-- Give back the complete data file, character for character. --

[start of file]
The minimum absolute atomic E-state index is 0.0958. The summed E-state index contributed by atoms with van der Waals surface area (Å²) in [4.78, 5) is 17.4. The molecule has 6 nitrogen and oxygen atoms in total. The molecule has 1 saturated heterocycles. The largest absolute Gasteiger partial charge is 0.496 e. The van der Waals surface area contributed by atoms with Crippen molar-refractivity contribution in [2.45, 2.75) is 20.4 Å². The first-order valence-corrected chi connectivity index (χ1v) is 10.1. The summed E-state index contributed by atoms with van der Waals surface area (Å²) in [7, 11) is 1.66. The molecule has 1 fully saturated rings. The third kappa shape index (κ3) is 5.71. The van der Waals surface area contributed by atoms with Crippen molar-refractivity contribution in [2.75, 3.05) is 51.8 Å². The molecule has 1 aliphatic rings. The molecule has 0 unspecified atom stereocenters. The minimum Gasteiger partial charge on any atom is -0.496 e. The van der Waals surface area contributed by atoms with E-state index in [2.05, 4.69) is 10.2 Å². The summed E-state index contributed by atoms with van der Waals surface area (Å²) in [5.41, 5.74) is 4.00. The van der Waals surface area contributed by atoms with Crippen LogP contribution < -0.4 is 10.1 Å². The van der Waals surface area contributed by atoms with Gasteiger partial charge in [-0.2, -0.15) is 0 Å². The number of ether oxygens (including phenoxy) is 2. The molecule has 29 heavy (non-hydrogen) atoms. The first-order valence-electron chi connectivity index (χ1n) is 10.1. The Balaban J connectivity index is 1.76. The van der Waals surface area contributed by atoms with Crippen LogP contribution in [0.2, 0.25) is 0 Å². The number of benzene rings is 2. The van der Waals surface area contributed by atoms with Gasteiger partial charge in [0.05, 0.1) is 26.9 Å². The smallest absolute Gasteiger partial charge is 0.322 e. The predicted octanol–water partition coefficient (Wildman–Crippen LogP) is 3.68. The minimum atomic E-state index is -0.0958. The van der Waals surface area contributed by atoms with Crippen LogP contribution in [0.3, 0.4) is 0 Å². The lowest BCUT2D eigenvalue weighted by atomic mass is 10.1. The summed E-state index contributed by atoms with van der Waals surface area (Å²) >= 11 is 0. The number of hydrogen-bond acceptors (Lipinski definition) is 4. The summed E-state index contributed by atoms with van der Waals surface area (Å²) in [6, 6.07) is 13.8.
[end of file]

The minimum absolute atomic E-state index is 0.0958. The summed E-state index contributed by atoms with van der Waals surface area (Å²) in [4.78, 5) is 17.4. The molecule has 6 nitrogen and oxygen atoms in total. The molecule has 1 saturated heterocycles. The largest absolute Gasteiger partial charge is 0.496 e. The van der Waals surface area contributed by atoms with Crippen molar-refractivity contribution in [2.45, 2.75) is 20.4 Å². The first-order valence-corrected chi connectivity index (χ1v) is 10.1. The summed E-state index contributed by atoms with van der Waals surface area (Å²) in [7, 11) is 1.66. The molecule has 1 fully saturated rings. The third kappa shape index (κ3) is 5.71. The van der Waals surface area contributed by atoms with Crippen molar-refractivity contribution in [2.75, 3.05) is 51.8 Å². The molecule has 1 aliphatic rings. The molecule has 0 unspecified atom stereocenters. The minimum Gasteiger partial charge on any atom is -0.496 e. The van der Waals surface area contributed by atoms with E-state index in [2.05, 4.69) is 10.2 Å². The summed E-state index contributed by atoms with van der Waals surface area (Å²) in [5.41, 5.74) is 4.00. The van der Waals surface area contributed by atoms with Crippen LogP contribution < -0.4 is 10.1 Å². The van der Waals surface area contributed by atoms with Gasteiger partial charge in [-0.2, -0.15) is 0 Å². The number of ether oxygens (including phenoxy) is 2. The molecule has 29 heavy (non-hydrogen) atoms. The first-order valence-electron chi connectivity index (χ1n) is 10.1. The Balaban J connectivity index is 1.76. The van der Waals surface area contributed by atoms with Crippen LogP contribution in [0.2, 0.25) is 0 Å². The number of benzene rings is 2. The van der Waals surface area contributed by atoms with Gasteiger partial charge in [0.05, 0.1) is 26.9 Å². The smallest absolute Gasteiger partial charge is 0.322 e. The predicted octanol–water partition coefficient (Wildman–Crippen LogP) is 3.68. The minimum atomic E-state index is -0.0958. The van der Waals surface area contributed by atoms with Crippen LogP contribution in [0.3, 0.4) is 0 Å². The lowest BCUT2D eigenvalue weighted by atomic mass is 10.1. The summed E-state index contributed by atoms with van der Waals surface area (Å²) >= 11 is 0. The number of hydrogen-bond acceptors (Lipinski definition) is 4. The summed E-state index contributed by atoms with van der Waals surface area (Å²) in [6, 6.07) is 13.8.